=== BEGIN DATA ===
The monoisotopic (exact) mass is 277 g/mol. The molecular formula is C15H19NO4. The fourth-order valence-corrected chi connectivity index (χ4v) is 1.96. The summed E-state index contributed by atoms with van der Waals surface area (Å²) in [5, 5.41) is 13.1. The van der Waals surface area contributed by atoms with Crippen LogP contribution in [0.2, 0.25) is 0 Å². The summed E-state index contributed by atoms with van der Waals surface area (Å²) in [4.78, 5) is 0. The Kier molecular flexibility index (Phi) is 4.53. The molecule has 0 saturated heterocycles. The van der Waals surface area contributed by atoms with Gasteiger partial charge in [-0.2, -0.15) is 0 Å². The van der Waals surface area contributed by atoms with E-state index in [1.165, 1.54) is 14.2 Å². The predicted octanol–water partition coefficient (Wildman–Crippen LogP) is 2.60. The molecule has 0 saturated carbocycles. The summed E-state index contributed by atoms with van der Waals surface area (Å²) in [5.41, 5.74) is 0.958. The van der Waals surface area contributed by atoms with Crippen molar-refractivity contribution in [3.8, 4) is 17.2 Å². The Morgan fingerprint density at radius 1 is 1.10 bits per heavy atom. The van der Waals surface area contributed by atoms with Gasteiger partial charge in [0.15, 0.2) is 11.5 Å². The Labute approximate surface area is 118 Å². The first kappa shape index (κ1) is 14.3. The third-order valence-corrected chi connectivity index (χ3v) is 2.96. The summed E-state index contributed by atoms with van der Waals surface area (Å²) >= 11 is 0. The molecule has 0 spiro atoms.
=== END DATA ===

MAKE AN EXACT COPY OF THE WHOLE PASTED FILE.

The monoisotopic (exact) mass is 277 g/mol. The molecular formula is C15H19NO4. The fourth-order valence-corrected chi connectivity index (χ4v) is 1.96. The summed E-state index contributed by atoms with van der Waals surface area (Å²) in [5, 5.41) is 13.1. The van der Waals surface area contributed by atoms with Crippen LogP contribution in [0.2, 0.25) is 0 Å². The summed E-state index contributed by atoms with van der Waals surface area (Å²) in [4.78, 5) is 0. The Kier molecular flexibility index (Phi) is 4.53. The molecule has 0 saturated heterocycles. The van der Waals surface area contributed by atoms with Gasteiger partial charge in [-0.2, -0.15) is 0 Å². The van der Waals surface area contributed by atoms with E-state index in [1.165, 1.54) is 14.2 Å². The predicted octanol–water partition coefficient (Wildman–Crippen LogP) is 2.60. The molecule has 0 saturated carbocycles. The summed E-state index contributed by atoms with van der Waals surface area (Å²) in [5.41, 5.74) is 0.958. The van der Waals surface area contributed by atoms with Crippen molar-refractivity contribution in [3.8, 4) is 17.2 Å². The Morgan fingerprint density at radius 1 is 1.10 bits per heavy atom. The van der Waals surface area contributed by atoms with Gasteiger partial charge in [0.15, 0.2) is 11.5 Å². The Labute approximate surface area is 118 Å². The first kappa shape index (κ1) is 14.3. The third-order valence-corrected chi connectivity index (χ3v) is 2.96. The summed E-state index contributed by atoms with van der Waals surface area (Å²) >= 11 is 0. The molecule has 0 spiro atoms.